Stimulates stem cells.

Increases microcirculation or new small blood vessel growth.

Switches our immune system from inflammation to healing.

Stimulates our nerves and increases the number of nerve cells that support the lining or myelin sheath.

Releases nitric oxide (NO), a great molecule that has many great effects. It increases blood flow, increases metabolic or our cells activity, promotes more blood vessel growth, and has an anti-inflammatory effect.

Shockwave Therapy also has an antibacterial effect. It kills bacteria and helps wounds heal faster.


How successful is Shockwave Therapy?


Success rates of Shockwave Therapy depend on the type of condition being treated. Studies of the same condition as plantar fasciitis will show different success rates. 


Shockwave Therapy success rates range from 75% - 90% effectiveness.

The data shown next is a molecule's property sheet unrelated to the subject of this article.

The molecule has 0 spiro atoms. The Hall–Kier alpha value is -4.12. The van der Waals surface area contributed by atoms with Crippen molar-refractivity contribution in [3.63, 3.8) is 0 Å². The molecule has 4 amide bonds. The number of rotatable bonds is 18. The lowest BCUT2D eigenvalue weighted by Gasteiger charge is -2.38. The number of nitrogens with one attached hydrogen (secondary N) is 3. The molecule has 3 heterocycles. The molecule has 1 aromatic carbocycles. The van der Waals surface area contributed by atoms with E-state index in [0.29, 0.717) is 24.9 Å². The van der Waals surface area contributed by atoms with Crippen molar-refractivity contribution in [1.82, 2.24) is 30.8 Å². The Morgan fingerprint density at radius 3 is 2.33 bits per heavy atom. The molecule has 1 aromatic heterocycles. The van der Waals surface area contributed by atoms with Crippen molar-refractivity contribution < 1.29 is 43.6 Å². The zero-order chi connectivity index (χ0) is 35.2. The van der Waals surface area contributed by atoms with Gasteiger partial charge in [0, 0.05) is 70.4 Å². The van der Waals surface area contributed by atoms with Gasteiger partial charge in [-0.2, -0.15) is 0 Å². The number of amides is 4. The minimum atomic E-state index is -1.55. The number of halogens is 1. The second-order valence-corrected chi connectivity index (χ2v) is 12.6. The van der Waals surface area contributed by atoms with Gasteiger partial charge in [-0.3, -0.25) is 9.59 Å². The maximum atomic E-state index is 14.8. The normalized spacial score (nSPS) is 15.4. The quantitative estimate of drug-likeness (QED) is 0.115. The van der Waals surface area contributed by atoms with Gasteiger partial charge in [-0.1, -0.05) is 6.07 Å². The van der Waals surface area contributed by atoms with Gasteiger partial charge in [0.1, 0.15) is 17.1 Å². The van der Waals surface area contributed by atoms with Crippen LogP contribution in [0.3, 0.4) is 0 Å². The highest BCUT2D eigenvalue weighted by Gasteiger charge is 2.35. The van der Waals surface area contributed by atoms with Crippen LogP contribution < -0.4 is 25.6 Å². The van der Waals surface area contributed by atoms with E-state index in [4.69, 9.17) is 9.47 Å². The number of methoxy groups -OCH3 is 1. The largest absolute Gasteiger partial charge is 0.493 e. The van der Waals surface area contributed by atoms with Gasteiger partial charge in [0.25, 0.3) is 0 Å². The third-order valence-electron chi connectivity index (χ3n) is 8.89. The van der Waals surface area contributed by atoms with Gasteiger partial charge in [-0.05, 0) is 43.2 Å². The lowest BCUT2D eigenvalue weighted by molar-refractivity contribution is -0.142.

Most research averages around 5 treatment sessions, and in our experience most conditions do very well within 5 treatments. Some conditions can get better more quickly, while other conditions might require more.


In a study on chronic low back pain patients Shockwave Therapy was compared to steroid injections and radiofrequency ablation of the low back joint nerves, both using x-ray guidance in an operating room. Radiofrequency lesioning burns the nerves to your spinal joints so that they don’t send pain information anymore. These patients were followed for months after and the two groups that did the best for the longest was Shockwave Therapy and RF ablation for pain reduction and return to activities.

Shockwave Therapy Does Not Hurt!


What would you pick for treatment for your lower back pain? A tissue regenerative treatment that is painless, or a more expensive and invasive treatment such as steroid injections that reduce healing and have a negative effect on our tissue, or burning your nerves? Shockwave Therapy is more cost-effective and stimulates healing.